During the year under review, there were four countries that had commercialized biotech products in Africa. Kenya – which is the fourth country (after South Africa, Burkina Faso and Egypt) to have a GM law – expects to commercialize Bt cotton soon. Uganda and Nigeria have Biosafety Bills that could be passed into law after Presidential ascent (for Nigeria) and Parliamentary debate (for Uganda).
The Africa Biotech Outreach Project is supported by Croplife International. It focuses on biotech outreach, acceptance and effective implementation of science-based Biosafety laws in several African countries. Africa Harvest has the mandate for Kenya, Uganda and Burkina Faso. During the year under review, several key achievements were made:
In partnership with EuropaBio, Africa Harvest organized an exchange visit for African and European journalists to visit various biotech research projects in Uganda. Of strategic importance – to Africa Harvest – was the inclusion of journalists from Burkina Faso (where Africa Harvest is involved) and Ghana (Africa Harvest plans to work in 2013);
In 2012 the project placed greater emphasis on biosafety and regulatory outreach.
o For Kenya, the goal was to speed up commercialization, protect legislative gains and reach out to key stakeholders involved in the Bt Commercialization Taskforce;
o For Uganda, efforts focused on speeding up the passage of the Biosafety Bill and activities related to media outreach;
o In Burkina Faso, the project focused on defending and expanding the technology achievements especially in French-speaking West Africa.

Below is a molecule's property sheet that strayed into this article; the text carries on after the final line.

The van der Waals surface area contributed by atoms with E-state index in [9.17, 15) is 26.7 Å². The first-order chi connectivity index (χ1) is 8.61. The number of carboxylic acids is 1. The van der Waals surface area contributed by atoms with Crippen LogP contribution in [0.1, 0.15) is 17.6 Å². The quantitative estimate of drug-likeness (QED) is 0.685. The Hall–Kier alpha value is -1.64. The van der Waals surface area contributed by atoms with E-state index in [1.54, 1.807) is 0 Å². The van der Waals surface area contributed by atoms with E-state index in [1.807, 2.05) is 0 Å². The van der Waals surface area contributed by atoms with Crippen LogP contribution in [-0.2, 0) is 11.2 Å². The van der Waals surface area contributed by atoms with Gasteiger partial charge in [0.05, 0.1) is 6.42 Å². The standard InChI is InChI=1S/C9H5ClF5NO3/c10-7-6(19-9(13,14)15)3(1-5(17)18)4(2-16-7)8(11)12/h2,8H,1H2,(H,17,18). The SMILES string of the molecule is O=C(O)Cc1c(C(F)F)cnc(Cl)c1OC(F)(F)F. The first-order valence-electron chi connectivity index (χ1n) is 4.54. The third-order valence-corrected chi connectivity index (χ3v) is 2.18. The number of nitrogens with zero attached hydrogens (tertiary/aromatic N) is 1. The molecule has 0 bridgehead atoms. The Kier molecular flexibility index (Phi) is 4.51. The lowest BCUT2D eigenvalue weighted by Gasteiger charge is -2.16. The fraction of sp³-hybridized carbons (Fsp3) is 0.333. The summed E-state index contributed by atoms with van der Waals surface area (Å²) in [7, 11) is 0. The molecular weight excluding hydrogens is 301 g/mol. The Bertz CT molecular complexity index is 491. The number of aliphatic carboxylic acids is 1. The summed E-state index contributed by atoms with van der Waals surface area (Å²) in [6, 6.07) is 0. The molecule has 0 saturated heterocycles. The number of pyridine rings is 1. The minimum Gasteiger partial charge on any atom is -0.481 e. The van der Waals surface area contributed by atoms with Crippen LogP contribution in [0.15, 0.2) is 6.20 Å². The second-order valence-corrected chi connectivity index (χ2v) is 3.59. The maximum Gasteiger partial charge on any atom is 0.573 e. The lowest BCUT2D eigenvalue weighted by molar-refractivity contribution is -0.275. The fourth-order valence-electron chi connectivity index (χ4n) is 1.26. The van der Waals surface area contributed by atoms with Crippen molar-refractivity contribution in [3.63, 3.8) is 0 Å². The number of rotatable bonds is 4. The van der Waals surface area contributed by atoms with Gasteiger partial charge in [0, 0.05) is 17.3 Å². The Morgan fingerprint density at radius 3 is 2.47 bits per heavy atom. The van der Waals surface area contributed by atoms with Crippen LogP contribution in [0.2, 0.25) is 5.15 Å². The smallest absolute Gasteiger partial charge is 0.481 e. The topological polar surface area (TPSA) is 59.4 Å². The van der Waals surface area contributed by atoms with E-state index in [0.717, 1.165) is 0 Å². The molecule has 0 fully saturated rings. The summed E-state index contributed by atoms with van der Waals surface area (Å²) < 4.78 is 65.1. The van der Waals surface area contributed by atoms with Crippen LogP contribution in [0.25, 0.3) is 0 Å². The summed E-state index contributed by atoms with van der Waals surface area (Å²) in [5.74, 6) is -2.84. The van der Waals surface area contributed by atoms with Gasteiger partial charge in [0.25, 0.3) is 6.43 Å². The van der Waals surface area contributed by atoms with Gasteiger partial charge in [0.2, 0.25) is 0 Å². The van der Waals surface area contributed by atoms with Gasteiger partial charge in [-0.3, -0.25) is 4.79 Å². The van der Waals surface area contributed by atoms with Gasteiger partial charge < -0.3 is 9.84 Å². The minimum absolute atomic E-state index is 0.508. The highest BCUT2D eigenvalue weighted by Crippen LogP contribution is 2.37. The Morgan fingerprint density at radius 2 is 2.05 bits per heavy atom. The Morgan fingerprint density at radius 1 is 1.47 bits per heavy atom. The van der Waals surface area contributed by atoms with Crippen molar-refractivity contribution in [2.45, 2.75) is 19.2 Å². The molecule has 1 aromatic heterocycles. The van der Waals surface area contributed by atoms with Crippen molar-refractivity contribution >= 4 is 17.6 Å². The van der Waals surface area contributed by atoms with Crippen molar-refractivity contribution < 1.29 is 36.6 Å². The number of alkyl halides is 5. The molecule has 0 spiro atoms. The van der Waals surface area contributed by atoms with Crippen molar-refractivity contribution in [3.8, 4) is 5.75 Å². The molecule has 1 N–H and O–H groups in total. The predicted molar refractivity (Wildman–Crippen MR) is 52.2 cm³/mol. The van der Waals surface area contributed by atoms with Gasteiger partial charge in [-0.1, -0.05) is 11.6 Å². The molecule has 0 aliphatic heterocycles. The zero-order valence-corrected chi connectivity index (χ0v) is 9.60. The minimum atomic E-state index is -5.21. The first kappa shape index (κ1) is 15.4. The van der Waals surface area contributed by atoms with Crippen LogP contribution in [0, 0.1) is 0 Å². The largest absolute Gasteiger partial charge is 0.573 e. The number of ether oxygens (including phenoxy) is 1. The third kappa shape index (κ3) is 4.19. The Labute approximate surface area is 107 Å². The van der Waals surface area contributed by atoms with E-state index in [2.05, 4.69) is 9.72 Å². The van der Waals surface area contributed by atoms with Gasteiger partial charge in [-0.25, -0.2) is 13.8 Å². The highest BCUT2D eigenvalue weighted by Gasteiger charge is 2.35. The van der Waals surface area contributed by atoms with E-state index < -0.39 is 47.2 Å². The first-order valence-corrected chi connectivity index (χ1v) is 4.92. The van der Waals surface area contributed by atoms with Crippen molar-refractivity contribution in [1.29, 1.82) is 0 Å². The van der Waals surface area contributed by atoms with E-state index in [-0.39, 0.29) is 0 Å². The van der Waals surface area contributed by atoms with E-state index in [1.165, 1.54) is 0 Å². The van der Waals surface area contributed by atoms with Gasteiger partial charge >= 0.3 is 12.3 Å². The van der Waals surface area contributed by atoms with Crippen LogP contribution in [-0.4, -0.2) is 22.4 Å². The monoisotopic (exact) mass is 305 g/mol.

In all the target countries stakeholders such as farmer leaders, journalists, agricultural extension officers, government officials, representatives of community based organizations were sensitized on GM technology;
Training on Technology Stewardship, Issues Management and Communication for Scientists, Policymakers and Regulators: The project spearheaded capacity building of key stakeholders so as to improve understanding of and decision making over the technology.
Stronger links were developed, between public research institutions, universities and regulators. This is a precursor to more effective networking, sharing information and training objectives that contributes towards public acceptance of plant biotechnology.
In other activities related to the Africa Biotech Outreach Project
Africa Harvest CEO, Dr. Florence Wambugu, was one of the guests at the launch of a new index on food security. The Index was developed by the Economist Intelligence Unit (EIU) and commissioned by DuPont.
Africa Harvest hosted a “CLI Grantees Social Media Workshop” at its Nairobi Office. The resource persons were Deb Castious and Alex Rikus from CLI. Attendees included IT and web developers from AfricaBio, AfricaHarvest, ABSF and ISAAA. SCIFODE (Uganda) and AATF also sent representatives. Three key goals were achieved: